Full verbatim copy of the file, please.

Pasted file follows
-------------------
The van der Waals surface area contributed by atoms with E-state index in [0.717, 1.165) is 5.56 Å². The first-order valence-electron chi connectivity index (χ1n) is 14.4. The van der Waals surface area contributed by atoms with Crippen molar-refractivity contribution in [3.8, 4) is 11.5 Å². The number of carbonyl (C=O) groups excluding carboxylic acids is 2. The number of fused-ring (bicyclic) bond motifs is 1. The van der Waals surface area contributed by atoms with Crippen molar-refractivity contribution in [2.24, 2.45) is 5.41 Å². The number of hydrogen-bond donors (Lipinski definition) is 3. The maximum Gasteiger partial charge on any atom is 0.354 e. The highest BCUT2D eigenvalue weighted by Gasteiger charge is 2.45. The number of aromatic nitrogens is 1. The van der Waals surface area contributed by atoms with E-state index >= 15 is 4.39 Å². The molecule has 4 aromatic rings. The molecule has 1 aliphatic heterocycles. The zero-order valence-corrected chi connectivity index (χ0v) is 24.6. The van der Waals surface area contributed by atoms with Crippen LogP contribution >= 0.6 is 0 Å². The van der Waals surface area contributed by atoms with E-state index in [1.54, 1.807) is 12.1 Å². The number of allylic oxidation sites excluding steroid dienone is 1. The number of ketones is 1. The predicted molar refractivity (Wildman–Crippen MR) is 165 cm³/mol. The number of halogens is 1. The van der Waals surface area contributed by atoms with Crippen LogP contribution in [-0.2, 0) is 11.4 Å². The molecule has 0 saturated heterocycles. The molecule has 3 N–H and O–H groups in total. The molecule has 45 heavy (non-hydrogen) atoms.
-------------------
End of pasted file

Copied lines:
The van der Waals surface area contributed by atoms with E-state index in [0.717, 1.165) is 5.56 Å². The first-order valence-electron chi connectivity index (χ1n) is 14.4. The van der Waals surface area contributed by atoms with Crippen molar-refractivity contribution in [3.8, 4) is 11.5 Å². The number of carbonyl (C=O) groups excluding carboxylic acids is 2. The number of fused-ring (bicyclic) bond motifs is 1. The van der Waals surface area contributed by atoms with Crippen molar-refractivity contribution in [2.24, 2.45) is 5.41 Å². The number of hydrogen-bond donors (Lipinski definition) is 3. The maximum Gasteiger partial charge on any atom is 0.354 e. The highest BCUT2D eigenvalue weighted by Gasteiger charge is 2.45. The number of aromatic nitrogens is 1. The van der Waals surface area contributed by atoms with E-state index >= 15 is 4.39 Å². The molecule has 4 aromatic rings. The molecule has 1 aliphatic heterocycles. The zero-order valence-corrected chi connectivity index (χ0v) is 24.6. The van der Waals surface area contributed by atoms with Crippen LogP contribution >= 0.6 is 0 Å². The van der Waals surface area contributed by atoms with E-state index in [1.54, 1.807) is 12.1 Å². The number of allylic oxidation sites excluding steroid dienone is 1. The number of ketones is 1. The predicted molar refractivity (Wildman–Crippen MR) is 165 cm³/mol. The number of halogens is 1. The van der Waals surface area contributed by atoms with Crippen LogP contribution in [-0.2, 0) is 11.4 Å². The molecule has 0 saturated heterocycles. The molecule has 3 N–H and O–H groups in total. The molecule has 45 heavy (non-hydrogen) atoms.